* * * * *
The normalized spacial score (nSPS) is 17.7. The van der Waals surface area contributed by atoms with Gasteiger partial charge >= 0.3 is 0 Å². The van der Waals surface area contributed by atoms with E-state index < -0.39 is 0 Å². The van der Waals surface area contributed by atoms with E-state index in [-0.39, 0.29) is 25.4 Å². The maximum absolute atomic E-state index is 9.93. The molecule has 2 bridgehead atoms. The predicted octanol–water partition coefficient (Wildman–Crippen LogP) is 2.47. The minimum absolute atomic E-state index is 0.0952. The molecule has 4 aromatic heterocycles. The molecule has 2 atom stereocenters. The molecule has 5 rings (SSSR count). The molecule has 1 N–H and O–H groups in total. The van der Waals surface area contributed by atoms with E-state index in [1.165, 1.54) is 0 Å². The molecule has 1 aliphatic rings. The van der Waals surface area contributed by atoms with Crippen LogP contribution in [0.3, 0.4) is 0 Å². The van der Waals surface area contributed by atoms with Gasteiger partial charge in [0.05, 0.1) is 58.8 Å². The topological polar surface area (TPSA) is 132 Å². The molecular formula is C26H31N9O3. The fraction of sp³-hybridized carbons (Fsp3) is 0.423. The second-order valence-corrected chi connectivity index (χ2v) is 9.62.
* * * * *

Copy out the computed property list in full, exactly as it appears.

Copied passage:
The normalized spacial score (nSPS) is 17.7. The van der Waals surface area contributed by atoms with Gasteiger partial charge >= 0.3 is 0 Å². The van der Waals surface area contributed by atoms with E-state index < -0.39 is 0 Å². The van der Waals surface area contributed by atoms with E-state index in [-0.39, 0.29) is 25.4 Å². The maximum absolute atomic E-state index is 9.93. The molecule has 2 bridgehead atoms. The predicted octanol–water partition coefficient (Wildman–Crippen LogP) is 2.47. The minimum absolute atomic E-state index is 0.0952. The molecule has 4 aromatic heterocycles. The molecule has 2 atom stereocenters. The molecule has 5 rings (SSSR count). The molecule has 1 N–H and O–H groups in total. The van der Waals surface area contributed by atoms with E-state index in [1.165, 1.54) is 0 Å². The molecule has 1 aliphatic rings. The van der Waals surface area contributed by atoms with Crippen LogP contribution in [0.3, 0.4) is 0 Å². The van der Waals surface area contributed by atoms with Gasteiger partial charge in [0.05, 0.1) is 58.8 Å². The topological polar surface area (TPSA) is 132 Å². The molecular formula is C26H31N9O3. The fraction of sp³-hybridized carbons (Fsp3) is 0.423. The second-order valence-corrected chi connectivity index (χ2v) is 9.62.